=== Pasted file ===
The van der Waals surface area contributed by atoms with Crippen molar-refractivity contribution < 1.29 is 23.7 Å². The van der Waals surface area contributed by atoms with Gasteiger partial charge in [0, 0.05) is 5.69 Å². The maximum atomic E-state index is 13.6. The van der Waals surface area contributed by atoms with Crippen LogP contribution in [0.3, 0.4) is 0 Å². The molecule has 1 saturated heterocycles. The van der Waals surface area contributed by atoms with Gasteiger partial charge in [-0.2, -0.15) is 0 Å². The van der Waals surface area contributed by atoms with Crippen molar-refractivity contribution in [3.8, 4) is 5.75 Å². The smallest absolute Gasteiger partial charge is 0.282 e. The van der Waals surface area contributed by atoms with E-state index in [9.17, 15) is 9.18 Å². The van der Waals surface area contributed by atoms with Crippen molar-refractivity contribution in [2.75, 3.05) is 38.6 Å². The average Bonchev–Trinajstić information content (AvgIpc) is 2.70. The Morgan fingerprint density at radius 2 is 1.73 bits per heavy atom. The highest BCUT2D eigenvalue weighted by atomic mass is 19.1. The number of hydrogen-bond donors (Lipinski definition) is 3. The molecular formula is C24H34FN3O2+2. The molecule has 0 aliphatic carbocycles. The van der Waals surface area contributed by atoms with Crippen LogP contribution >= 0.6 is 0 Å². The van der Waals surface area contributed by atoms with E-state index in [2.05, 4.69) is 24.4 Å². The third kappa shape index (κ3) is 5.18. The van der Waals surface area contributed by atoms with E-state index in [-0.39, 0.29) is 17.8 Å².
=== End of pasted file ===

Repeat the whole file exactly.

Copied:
The van der Waals surface area contributed by atoms with Crippen molar-refractivity contribution < 1.29 is 23.7 Å². The van der Waals surface area contributed by atoms with Gasteiger partial charge in [0, 0.05) is 5.69 Å². The maximum atomic E-state index is 13.6. The van der Waals surface area contributed by atoms with Crippen LogP contribution in [0.3, 0.4) is 0 Å². The molecule has 1 saturated heterocycles. The van der Waals surface area contributed by atoms with Gasteiger partial charge in [-0.2, -0.15) is 0 Å². The van der Waals surface area contributed by atoms with Crippen molar-refractivity contribution in [3.8, 4) is 5.75 Å². The smallest absolute Gasteiger partial charge is 0.282 e. The van der Waals surface area contributed by atoms with E-state index in [9.17, 15) is 9.18 Å². The van der Waals surface area contributed by atoms with Crippen molar-refractivity contribution in [2.75, 3.05) is 38.6 Å². The average Bonchev–Trinajstić information content (AvgIpc) is 2.70. The Morgan fingerprint density at radius 2 is 1.73 bits per heavy atom. The highest BCUT2D eigenvalue weighted by atomic mass is 19.1. The number of hydrogen-bond donors (Lipinski definition) is 3. The molecular formula is C24H34FN3O2+2. The molecule has 0 aliphatic carbocycles. The van der Waals surface area contributed by atoms with Crippen LogP contribution >= 0.6 is 0 Å². The van der Waals surface area contributed by atoms with E-state index in [2.05, 4.69) is 24.4 Å². The third kappa shape index (κ3) is 5.18. The van der Waals surface area contributed by atoms with E-state index in [-0.39, 0.29) is 17.8 Å².